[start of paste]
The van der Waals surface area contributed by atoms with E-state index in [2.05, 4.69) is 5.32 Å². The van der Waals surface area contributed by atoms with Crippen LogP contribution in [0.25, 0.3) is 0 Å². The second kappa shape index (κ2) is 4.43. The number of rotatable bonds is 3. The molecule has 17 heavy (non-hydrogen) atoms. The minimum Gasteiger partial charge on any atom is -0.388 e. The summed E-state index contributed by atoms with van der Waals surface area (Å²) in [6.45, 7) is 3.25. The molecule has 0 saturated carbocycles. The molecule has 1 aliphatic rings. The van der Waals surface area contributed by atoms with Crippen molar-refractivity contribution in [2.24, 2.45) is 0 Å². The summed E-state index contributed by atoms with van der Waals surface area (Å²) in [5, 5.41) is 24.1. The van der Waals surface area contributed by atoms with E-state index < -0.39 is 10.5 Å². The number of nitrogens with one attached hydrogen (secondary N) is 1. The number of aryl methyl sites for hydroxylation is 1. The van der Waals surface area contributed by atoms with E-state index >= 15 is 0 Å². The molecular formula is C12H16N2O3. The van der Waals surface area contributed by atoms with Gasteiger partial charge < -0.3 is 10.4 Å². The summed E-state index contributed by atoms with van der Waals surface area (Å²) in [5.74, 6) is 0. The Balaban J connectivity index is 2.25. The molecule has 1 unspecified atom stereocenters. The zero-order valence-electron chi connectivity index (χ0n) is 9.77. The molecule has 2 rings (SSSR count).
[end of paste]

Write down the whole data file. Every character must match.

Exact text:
The van der Waals surface area contributed by atoms with E-state index in [2.05, 4.69) is 5.32 Å². The van der Waals surface area contributed by atoms with Crippen LogP contribution in [0.25, 0.3) is 0 Å². The second kappa shape index (κ2) is 4.43. The number of rotatable bonds is 3. The molecule has 17 heavy (non-hydrogen) atoms. The minimum Gasteiger partial charge on any atom is -0.388 e. The summed E-state index contributed by atoms with van der Waals surface area (Å²) in [6.45, 7) is 3.25. The molecule has 0 saturated carbocycles. The molecule has 1 aliphatic rings. The van der Waals surface area contributed by atoms with Crippen molar-refractivity contribution in [2.24, 2.45) is 0 Å². The summed E-state index contributed by atoms with van der Waals surface area (Å²) in [5, 5.41) is 24.1. The van der Waals surface area contributed by atoms with E-state index < -0.39 is 10.5 Å². The number of nitrogens with one attached hydrogen (secondary N) is 1. The number of aryl methyl sites for hydroxylation is 1. The van der Waals surface area contributed by atoms with E-state index >= 15 is 0 Å². The molecular formula is C12H16N2O3. The van der Waals surface area contributed by atoms with Gasteiger partial charge < -0.3 is 10.4 Å². The summed E-state index contributed by atoms with van der Waals surface area (Å²) in [5.74, 6) is 0. The Balaban J connectivity index is 2.25. The molecule has 1 unspecified atom stereocenters. The zero-order valence-electron chi connectivity index (χ0n) is 9.77. The molecule has 2 rings (SSSR count).